When Peggy Reigle checked out of corporate America, she thought she was leaving days of faxing and phone calls in her office at the New York Daily News.She thought wrong. Instead, amid the osprey nests and duck ponds of her Eastern Shore farm, she found a battle of a different sort: Peggy Reigle took on those who saw fit to reclassify more than 20 acres of her property as wetlands -- after she had bought it.The villains, as she sees it, are environmentalists."I'm a devout conservationist, but I would never use the word environmentalist.
NEWS
By Los Angeles Times | January 15, 1995
WASHINGTON -- Millions of top-secret spy satellite photographs will be released under an order President Clinton is expected to sign in coming weeks, providing an information windfall that could help determine the extent to which oceans are fouled, deserts are expanding and rain forests are disappearing.If Mr. Clinton approves the long-standing but controversial proposal, the government will declassify all the satellite photographs taken from 1960 to 1972 and provide scientists with an unprecedented historical record of what the Earth looked like 35 years ago.The photographs were taken by six generations of early spy satellites, starting with the still secret Keyhole 1, an Air Force satellite.
NEWS
By Peter Honey and Peter Honey,Washington Bureau | February 20, 1993
WASHINGTON -- A "green" White House poses a dilemma for environmental activists accustomed to confrontation during 12 years of Republican rule they saw as hostile or uncommitted to their cause.For the first time since the Carter presidency, top administration officials are consulting environmentalists of all stripes on questions of economic, domestic and even foreign policy.Several were summoned to the White House in recent few weeks to give recommendations on environmental initiatives like the energy tax that President Clinton outlined in his first address to a joint session of Congress on Wednesday -- granting them a level of access they never got during the presidencies of Ronald Reagan and George Bush.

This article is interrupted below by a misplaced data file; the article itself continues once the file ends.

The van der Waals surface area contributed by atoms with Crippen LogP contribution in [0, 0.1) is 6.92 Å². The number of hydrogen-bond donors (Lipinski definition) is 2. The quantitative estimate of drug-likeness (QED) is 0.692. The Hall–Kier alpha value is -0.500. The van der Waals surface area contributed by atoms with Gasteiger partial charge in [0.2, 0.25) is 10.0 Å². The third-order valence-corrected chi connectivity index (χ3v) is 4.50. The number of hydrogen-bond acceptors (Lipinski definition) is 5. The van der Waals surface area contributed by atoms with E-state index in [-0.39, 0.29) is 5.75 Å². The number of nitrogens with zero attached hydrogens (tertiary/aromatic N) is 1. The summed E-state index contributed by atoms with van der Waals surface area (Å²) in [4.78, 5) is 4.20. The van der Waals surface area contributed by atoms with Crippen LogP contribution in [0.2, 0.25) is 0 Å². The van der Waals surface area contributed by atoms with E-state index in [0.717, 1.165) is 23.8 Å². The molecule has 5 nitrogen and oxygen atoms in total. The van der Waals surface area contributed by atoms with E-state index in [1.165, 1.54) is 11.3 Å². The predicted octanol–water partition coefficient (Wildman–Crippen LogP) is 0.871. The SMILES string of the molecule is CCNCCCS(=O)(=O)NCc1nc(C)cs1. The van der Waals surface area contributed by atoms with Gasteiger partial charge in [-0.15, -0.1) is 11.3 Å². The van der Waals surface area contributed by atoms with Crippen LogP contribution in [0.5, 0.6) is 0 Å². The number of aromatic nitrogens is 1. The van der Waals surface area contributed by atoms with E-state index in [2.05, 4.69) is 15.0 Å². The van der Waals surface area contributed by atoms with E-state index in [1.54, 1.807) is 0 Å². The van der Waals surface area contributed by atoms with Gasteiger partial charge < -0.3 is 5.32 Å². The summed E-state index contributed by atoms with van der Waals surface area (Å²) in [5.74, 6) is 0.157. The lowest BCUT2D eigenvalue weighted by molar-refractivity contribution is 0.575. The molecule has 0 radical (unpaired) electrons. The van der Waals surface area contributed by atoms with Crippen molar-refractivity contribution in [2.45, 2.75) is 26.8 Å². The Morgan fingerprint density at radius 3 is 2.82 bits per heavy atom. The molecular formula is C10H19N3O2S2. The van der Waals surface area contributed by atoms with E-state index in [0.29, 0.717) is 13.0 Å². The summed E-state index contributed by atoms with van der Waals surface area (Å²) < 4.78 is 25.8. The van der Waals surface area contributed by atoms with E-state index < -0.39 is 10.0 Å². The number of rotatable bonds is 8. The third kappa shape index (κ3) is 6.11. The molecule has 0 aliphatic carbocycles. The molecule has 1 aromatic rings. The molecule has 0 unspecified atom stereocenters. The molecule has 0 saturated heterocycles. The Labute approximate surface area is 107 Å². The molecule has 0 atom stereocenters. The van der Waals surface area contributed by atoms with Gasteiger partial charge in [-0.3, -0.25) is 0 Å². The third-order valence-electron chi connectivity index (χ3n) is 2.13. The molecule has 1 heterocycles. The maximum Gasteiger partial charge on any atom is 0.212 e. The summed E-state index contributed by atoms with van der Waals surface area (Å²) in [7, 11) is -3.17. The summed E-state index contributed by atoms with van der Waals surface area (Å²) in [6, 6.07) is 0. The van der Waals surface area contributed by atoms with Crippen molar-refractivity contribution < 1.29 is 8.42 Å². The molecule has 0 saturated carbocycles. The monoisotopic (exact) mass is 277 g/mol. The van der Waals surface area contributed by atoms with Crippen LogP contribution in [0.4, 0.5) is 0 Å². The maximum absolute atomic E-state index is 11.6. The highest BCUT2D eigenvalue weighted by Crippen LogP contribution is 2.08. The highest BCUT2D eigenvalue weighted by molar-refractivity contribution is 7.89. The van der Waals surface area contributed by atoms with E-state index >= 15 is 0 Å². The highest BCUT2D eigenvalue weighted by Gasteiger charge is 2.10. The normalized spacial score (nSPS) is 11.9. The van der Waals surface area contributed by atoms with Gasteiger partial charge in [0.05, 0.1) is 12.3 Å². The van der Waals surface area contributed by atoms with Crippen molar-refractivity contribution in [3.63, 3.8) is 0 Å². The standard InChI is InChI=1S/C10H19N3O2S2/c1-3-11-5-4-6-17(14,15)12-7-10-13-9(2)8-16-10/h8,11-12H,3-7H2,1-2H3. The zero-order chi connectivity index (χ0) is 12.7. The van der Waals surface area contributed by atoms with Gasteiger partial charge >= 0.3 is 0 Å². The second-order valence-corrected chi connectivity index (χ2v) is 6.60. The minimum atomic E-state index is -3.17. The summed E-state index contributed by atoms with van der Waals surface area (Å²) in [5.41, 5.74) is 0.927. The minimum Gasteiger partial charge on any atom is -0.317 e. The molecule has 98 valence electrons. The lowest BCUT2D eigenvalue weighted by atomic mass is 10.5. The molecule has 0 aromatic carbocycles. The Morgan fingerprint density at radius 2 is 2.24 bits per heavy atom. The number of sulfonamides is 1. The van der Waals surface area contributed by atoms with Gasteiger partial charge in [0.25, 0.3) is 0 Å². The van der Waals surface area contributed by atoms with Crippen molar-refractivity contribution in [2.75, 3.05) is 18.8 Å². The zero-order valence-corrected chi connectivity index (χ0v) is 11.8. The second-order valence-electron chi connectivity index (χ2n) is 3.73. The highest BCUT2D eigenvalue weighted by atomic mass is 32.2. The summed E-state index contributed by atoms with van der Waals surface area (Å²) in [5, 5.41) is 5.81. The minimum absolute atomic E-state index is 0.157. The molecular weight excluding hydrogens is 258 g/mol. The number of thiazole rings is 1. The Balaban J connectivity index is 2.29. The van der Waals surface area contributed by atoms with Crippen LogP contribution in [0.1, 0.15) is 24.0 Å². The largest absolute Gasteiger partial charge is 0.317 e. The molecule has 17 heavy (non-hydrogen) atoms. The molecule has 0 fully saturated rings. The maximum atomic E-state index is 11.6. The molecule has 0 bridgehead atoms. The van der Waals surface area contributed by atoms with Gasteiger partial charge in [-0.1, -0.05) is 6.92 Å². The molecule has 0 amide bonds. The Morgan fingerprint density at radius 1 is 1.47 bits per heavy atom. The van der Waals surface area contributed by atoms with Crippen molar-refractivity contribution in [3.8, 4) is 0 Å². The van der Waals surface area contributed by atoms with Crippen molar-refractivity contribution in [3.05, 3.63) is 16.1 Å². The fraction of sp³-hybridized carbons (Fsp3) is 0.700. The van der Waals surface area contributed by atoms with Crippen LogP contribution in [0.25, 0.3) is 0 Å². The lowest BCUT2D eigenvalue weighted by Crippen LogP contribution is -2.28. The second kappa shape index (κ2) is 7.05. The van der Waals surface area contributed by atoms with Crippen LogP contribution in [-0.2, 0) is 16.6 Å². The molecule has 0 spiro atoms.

NEWS
September 7, 1996
GOV. PARRIS N. GLENDENING wants to use a big carrot. Environmentalists prefer a big stick. That is the crux of the difference between the governor, who has been emphasizing a redirection of suburban growth patterns, and environmental leaders, who fear the governor is not being authoritative enough.The environmentalists hearken back to Gov. Marvin Mandel's 1973 warning to Marylanders about the ecological costs of sprawl. Indeed, we've lost nearly 80 percent of bay wetlands as development has gobbled up farmland and open space for subdivisions, shopping centers and highways farther from the cities.
FEATURES
By Timothy B. Wheeler, The Baltimore Sun | June 16, 2014
Government officials involved in the multistate Chesapeake Bay cleanup pledged Monday to broaden and accelerate the long-running effort, including a vow to address the impacts of climate change on the ailing estuary. Governors of Maryland, Pennsylvania, Virginia and Delaware signed a new bay restoration agreement in Annapolis, which for the first time formally encompasses "upstream" states with smaller slices of the 64,000-square-mile watershed, including New York and West Virginia.
FEATURES
By Tim Wheeler and The Baltimore Sun | May 6, 2014
Maryland and the rest of the Northeast face more heat waves and smog, heavier downpours and storm-driven flooding that could damage Baltimore's port, according to a new report released by the Obama administration. The third   National Climate Assessment , drawing on new research findings over the past four years, concludes that climate change is already occurring, impacting virtually every region and key sectors of the U.S. economy. The White House and environmental groups said the assessment underscores the need to do more to curtail climate-altering emissions, while also preparing to adapt to the unavoidable impacts of changes already under way. The report comes at a time when the Obama administration faces growing political pressure over the Keystone XL pipeline, with   Congress   considering approving it after the administration delayed its decision on the project amid intense opposition from environmentalists.
FEATURES
Tim Wheeler | April 10, 2014